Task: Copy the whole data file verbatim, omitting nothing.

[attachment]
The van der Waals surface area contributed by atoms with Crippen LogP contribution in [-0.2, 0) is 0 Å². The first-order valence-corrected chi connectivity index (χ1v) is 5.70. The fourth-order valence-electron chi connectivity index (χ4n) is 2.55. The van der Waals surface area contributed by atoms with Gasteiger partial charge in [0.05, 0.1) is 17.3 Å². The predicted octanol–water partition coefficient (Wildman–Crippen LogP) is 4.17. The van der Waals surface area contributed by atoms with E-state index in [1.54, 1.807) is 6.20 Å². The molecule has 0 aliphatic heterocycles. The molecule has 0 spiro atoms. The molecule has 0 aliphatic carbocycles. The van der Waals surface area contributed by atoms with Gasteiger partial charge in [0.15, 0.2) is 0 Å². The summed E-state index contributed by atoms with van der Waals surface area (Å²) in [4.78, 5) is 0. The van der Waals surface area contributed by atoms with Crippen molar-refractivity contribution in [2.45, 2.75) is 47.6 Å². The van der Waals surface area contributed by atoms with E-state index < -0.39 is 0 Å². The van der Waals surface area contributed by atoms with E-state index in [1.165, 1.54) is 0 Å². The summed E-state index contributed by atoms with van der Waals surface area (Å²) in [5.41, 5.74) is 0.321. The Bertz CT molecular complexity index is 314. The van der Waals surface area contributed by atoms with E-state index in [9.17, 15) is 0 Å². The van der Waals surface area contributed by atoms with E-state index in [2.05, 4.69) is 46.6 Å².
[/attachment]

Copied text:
The van der Waals surface area contributed by atoms with Crippen LogP contribution in [-0.2, 0) is 0 Å². The first-order valence-corrected chi connectivity index (χ1v) is 5.70. The fourth-order valence-electron chi connectivity index (χ4n) is 2.55. The van der Waals surface area contributed by atoms with Gasteiger partial charge in [0.05, 0.1) is 17.3 Å². The predicted octanol–water partition coefficient (Wildman–Crippen LogP) is 4.17. The van der Waals surface area contributed by atoms with E-state index in [1.54, 1.807) is 6.20 Å². The molecule has 0 aliphatic heterocycles. The molecule has 0 spiro atoms. The molecule has 0 aliphatic carbocycles. The van der Waals surface area contributed by atoms with Gasteiger partial charge in [0.15, 0.2) is 0 Å². The summed E-state index contributed by atoms with van der Waals surface area (Å²) in [4.78, 5) is 0. The van der Waals surface area contributed by atoms with Crippen molar-refractivity contribution in [2.45, 2.75) is 47.6 Å². The van der Waals surface area contributed by atoms with E-state index < -0.39 is 0 Å². The van der Waals surface area contributed by atoms with E-state index in [1.165, 1.54) is 0 Å². The summed E-state index contributed by atoms with van der Waals surface area (Å²) in [5.41, 5.74) is 0.321. The Bertz CT molecular complexity index is 314. The van der Waals surface area contributed by atoms with E-state index in [9.17, 15) is 0 Å². The van der Waals surface area contributed by atoms with E-state index in [2.05, 4.69) is 46.6 Å².